February 7, 2020
Are you in the market for new calf hutches? How about some new overalls for working in the barn, or a new colostrum alternative?
New York Farm Show has you covered with new products of all kinds for dairy farms.
Agri-Plastics of Sidney, Neb., is bringing its Buddy System Group Hutch to this year’s show. GEA’s new DairyMilk M6850 sensor provides real-time somatic cell count analysis on GEA robotic milking systems for every quarter of every cow during each milking session.
McLanahan’s SMS12 sand manure separator is designed to give dairies with 500 cows or less the same benefits of a traditional sand-manure separation system at a fraction of the footprint and cost.
Check out our slideshow of new items for dairy farms at this year’s NYFS, and don’t forget to see them for yourself Feb. 27-29 at the New York State Fairgrounds in Syracuse.
NYFS is co-presented by American Agriculturist and the Northeast Equipment Dealers Association. Tickets are free from any Northeast equipment dealer. Find your local dealer online. Otherwise, the cost is only $5 at the door.
Show hours are 8:30 a.m. to 4 p.m. each day. Parking is free, and a shuttle bus service runs daily to each exhibit building. More than 400 exhibitors will be housed in five buildings, including the Expo Building, which was new for the 2019 show.
Go online more information about this year’s New York Farm Show.
About the Author(s)
Editor, American Agriculturist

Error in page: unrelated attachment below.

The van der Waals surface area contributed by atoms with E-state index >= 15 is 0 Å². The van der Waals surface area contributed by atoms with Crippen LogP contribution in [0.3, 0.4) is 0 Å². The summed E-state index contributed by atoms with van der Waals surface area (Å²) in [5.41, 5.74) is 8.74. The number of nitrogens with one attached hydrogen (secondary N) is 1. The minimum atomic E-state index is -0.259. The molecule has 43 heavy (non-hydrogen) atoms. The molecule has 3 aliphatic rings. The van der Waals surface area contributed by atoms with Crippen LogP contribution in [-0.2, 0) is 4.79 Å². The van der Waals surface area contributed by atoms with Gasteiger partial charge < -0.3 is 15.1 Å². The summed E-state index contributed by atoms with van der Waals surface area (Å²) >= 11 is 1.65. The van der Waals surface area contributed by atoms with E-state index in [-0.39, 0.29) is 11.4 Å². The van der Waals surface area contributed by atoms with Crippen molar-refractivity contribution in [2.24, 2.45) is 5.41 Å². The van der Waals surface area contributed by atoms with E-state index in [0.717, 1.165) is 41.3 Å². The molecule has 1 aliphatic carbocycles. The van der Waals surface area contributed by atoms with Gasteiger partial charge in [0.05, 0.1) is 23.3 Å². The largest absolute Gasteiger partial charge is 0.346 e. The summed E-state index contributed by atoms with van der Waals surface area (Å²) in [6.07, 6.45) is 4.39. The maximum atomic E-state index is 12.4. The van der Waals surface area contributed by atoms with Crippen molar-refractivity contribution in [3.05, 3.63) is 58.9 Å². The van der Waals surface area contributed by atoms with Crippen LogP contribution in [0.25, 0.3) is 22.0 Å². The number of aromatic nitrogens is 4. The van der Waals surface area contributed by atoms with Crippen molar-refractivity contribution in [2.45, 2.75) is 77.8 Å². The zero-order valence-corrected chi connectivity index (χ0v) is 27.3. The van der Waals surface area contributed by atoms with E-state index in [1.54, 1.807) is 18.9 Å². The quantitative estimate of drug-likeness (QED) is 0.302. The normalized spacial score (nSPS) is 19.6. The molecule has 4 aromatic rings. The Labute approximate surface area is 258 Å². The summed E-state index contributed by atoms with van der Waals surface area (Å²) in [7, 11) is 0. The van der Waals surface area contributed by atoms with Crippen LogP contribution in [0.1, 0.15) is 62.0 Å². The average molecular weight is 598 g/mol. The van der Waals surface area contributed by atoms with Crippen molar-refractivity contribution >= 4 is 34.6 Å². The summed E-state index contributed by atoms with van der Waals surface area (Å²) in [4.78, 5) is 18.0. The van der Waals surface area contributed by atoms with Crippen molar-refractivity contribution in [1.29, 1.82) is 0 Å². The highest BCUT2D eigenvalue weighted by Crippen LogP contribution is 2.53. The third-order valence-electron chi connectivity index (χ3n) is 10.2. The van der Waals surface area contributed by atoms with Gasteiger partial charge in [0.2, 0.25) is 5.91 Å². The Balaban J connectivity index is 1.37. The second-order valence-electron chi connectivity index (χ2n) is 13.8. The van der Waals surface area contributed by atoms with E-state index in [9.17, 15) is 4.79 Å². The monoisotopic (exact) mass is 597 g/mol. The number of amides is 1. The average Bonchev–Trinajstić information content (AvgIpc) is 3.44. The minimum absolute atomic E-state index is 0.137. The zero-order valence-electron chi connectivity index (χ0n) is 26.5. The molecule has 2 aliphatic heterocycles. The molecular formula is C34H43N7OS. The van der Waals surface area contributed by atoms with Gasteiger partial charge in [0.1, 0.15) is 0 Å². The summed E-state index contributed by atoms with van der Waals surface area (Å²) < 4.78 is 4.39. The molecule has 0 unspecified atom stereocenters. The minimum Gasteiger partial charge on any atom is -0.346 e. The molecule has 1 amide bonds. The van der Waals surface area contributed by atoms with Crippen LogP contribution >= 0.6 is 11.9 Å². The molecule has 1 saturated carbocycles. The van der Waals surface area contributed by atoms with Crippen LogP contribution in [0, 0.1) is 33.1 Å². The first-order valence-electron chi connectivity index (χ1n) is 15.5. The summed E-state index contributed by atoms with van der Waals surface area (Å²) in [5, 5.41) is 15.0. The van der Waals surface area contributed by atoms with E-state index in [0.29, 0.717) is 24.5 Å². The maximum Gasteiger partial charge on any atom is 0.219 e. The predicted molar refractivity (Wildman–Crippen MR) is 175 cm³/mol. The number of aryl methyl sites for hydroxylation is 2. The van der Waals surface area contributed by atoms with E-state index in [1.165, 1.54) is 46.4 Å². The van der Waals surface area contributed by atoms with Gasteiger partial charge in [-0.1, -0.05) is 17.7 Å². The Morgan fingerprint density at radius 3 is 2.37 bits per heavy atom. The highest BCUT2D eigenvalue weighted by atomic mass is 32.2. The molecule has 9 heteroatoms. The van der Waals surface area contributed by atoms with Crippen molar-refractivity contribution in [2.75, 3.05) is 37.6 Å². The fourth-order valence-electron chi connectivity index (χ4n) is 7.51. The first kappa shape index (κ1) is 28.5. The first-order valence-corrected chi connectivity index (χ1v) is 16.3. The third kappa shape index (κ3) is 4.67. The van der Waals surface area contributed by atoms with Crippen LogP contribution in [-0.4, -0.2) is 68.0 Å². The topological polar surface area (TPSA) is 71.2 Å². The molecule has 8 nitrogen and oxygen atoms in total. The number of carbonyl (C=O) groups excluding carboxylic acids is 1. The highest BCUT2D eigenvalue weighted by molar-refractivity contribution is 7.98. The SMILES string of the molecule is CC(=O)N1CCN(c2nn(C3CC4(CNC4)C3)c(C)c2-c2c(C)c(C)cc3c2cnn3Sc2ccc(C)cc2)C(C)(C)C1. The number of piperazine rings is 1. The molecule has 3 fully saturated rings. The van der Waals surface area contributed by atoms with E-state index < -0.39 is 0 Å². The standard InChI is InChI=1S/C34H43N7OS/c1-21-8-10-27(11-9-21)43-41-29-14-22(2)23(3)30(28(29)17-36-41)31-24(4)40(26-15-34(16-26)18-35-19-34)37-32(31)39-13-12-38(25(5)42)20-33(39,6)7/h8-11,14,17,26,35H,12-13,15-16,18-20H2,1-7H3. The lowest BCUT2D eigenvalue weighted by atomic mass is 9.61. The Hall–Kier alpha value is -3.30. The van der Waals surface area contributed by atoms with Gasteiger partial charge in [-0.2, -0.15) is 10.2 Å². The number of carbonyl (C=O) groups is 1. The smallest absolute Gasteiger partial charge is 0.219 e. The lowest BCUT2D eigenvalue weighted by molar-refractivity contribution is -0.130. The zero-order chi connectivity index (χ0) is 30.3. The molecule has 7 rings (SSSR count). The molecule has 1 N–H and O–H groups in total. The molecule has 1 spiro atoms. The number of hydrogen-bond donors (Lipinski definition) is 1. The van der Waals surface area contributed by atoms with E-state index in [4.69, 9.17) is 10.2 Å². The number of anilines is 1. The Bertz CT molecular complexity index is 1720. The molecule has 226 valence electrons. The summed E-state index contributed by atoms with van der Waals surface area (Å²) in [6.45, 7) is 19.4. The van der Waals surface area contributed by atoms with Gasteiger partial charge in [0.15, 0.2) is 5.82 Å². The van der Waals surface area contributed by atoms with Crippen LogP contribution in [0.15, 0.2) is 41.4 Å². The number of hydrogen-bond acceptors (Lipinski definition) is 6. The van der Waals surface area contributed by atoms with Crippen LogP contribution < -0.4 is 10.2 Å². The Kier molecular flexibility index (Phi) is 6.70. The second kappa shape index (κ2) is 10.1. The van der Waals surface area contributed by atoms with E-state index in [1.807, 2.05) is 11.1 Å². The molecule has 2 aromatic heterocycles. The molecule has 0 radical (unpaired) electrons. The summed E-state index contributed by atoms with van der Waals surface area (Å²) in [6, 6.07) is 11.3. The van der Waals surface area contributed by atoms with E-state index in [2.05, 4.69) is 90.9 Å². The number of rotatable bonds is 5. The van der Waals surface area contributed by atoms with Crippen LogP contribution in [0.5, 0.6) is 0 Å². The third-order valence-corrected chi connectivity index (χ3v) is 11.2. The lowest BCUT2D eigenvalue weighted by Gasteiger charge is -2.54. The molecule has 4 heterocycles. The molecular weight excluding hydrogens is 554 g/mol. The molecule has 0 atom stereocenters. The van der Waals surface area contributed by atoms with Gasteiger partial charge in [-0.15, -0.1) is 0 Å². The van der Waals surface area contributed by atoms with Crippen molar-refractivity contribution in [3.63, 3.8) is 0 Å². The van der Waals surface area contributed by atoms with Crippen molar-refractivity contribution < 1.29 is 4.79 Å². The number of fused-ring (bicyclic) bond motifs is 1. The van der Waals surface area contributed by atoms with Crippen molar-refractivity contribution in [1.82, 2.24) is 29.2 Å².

Chris Torres, editor of American Agriculturist, previously worked at Lancaster Farming, where he started in 2006 as a staff writer and later became regional editor. Torres is a seven-time winner of the Keystone Press Awards, handed out by the Pennsylvania Press Association, and he is a Pennsylvania State University graduate.
Torres says he wants American Agriculturist to be farmers' "go-to product, continuing the legacy and high standard (former American Agriculturist editor) John Vogel has set." Torres succeeds Vogel, who retired after 47 years with Farm Progress and its related publications.
"The news business is a challenging job," Torres says. "It makes you think outside your small box, and you have to formulate what the reader wants to see from the overall product. It's rewarding to see a nice product in the end."
Torres' family is based in Lebanon County, Pa. His wife grew up on a small farm in Berks County, Pa., where they raised corn, soybeans, feeder cattle and more. Torres and his wife are parents to three young boys.
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